Myers Takes Leadership Role at the Duke Translational Research Institute
DURHAM, NC – Biomedical engineering Professor Barry Myers has been named director of emerging programs at Duke’s Translational Research Institute  (DTRI).
The goal of the DTRI is to rapidly and effectively invent, develop, and test new drugs, diagnostics, and devices for human use. Myers’ role at DTRI is to provide strategic leadership to the pilot program that funds promising biomedical research with an eye toward translating that research to clinical practice. Working with a team of industry trained project leaders, he is also responsible for creation of new programs and strategies to help move promising technologies into the marketplace.
“With experience in academic research, medicine, and the venture capital industry, Barry brings a unique and important perspective to translational research at Duke,” said Bruce Sullenger, director of DTRI. “I have every confidence that he'll continue to strengthen Duke's position as a national leader in translational research.”
“This is a very natural fit for Barry and an important linkage between Duke’s engineering and clinical medical faculty,” said Tom Katsouleas, dean of the Pratt School of Engineering. “He has extensive experience in shepherding technology ideas from prototype to a clinically marketable products and services.”
Along with Professor George Truskey of the Department of Biomedical Engineering, Myers was a principal architect of Duke’s Coulter Foundation Translational Partnership Program, awarded in 2005. The partnership fosters collaborations between biomedical engineers and clinical medical researchers that have a high probability of moving biomedical ideas into clinical practice.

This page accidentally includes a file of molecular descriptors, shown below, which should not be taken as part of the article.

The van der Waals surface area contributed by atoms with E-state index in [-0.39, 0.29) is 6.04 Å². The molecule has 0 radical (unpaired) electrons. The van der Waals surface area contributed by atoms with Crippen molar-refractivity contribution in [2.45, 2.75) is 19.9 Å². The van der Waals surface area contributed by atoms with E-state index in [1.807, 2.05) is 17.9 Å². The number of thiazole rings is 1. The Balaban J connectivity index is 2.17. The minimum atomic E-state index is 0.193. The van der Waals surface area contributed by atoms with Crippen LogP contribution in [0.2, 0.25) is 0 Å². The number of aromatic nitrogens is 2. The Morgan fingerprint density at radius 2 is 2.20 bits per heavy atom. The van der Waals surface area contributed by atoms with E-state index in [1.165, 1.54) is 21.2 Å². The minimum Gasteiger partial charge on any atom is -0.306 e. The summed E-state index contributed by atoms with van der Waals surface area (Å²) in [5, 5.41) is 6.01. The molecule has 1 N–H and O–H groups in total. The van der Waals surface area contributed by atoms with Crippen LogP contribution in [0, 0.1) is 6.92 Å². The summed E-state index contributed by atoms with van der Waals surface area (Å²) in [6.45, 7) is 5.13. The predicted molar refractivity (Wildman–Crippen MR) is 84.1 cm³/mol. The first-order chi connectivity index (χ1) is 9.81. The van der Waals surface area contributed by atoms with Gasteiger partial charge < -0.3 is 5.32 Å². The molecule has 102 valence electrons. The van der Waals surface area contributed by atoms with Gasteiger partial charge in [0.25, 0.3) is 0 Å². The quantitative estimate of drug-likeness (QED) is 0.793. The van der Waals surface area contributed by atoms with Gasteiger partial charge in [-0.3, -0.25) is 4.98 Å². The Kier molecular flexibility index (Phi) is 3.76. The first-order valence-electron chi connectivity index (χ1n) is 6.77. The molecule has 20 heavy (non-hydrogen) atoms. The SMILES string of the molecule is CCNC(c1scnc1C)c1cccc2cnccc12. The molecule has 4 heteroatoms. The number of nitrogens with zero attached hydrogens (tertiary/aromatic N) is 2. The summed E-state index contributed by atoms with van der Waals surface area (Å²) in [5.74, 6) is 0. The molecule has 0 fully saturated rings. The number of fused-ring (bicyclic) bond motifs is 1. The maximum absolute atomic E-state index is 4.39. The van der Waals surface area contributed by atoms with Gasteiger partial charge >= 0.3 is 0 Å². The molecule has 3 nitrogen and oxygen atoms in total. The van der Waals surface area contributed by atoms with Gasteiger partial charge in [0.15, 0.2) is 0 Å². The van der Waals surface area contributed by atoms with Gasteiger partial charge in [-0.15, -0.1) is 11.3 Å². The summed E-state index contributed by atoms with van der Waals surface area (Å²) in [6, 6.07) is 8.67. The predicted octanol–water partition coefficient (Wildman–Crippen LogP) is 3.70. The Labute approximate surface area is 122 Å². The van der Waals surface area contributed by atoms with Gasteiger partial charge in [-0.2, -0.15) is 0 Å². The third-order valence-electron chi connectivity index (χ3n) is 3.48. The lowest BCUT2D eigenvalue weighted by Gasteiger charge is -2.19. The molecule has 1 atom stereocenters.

“The $5.2 MM we've committed in Coulter and DTRI have resulted in more than $90 million in follow on funding via venture capital, angel, and new grants to Duke and to Duke start-up companies,” said Myers. “We have licensed or optioned IP to seven new or existing Duke spinout companies.”
Myers is now stepping down as senior associate dean for industrial partnerships and research commercialization at Duke’s Pratt School of Engineering, a position he has held since 2006. In that role he led the school’s efforts to increase industry involvement in engineering education, research, technology commercialization and entrepreneurship.
Myers will continue his leadership role as director of the Duke Center for Entrepreneurship and Research Commercialization (CERC). CERC is a highly collaborative effort to develop a network of expertise across Duke and the community to support commercialization of faculty research and to create applied, interdisciplinary experiences for Duke students interested in entrepreneurship and socially minded enterprises. CERC includes representatives from Duke’s Office of Licensing and Ventures, Fuqua School of Business, the Medical School, Arts and Sciences, and the Duke Clinical Research Institute.
As part of his efforts to nurture entrepreneurship across campus and at all levels, from undergraduate to faculty, Myers co-founded the DUHatch undergraduate student business incubator facility in the Teer engineering building with Professor Jeff Glass and Pratt Executive-in-Residence Lawrence Boyd. He has been instrumental in developing entrepreneurial coursework and extracurricular programming through venues such as joint course offerings with Fuqua’s Health Sector Management, the Duke Student Ventures club with student affairs and the annual Duke Start-Up Challenge. He has also been an active leader in creating internships and job placement for students.
He led the project to design and build The Home Depot Smart Home. The LEED platinum student research dorm opened in 2007, has drawn significant media interest, and remains a centerpiece for cross-disciplinary student engagement at Duke.
A member of the Duke faculty since 1991, Myers earned his M.D.-Ph.D. from Duke in 1991 and an M.B.A. from Duke in 2005. He is a professor in the Department of Biomedical Engineering, and holds joint appointments in surgery, biological anthropology and anatomy, and business administration.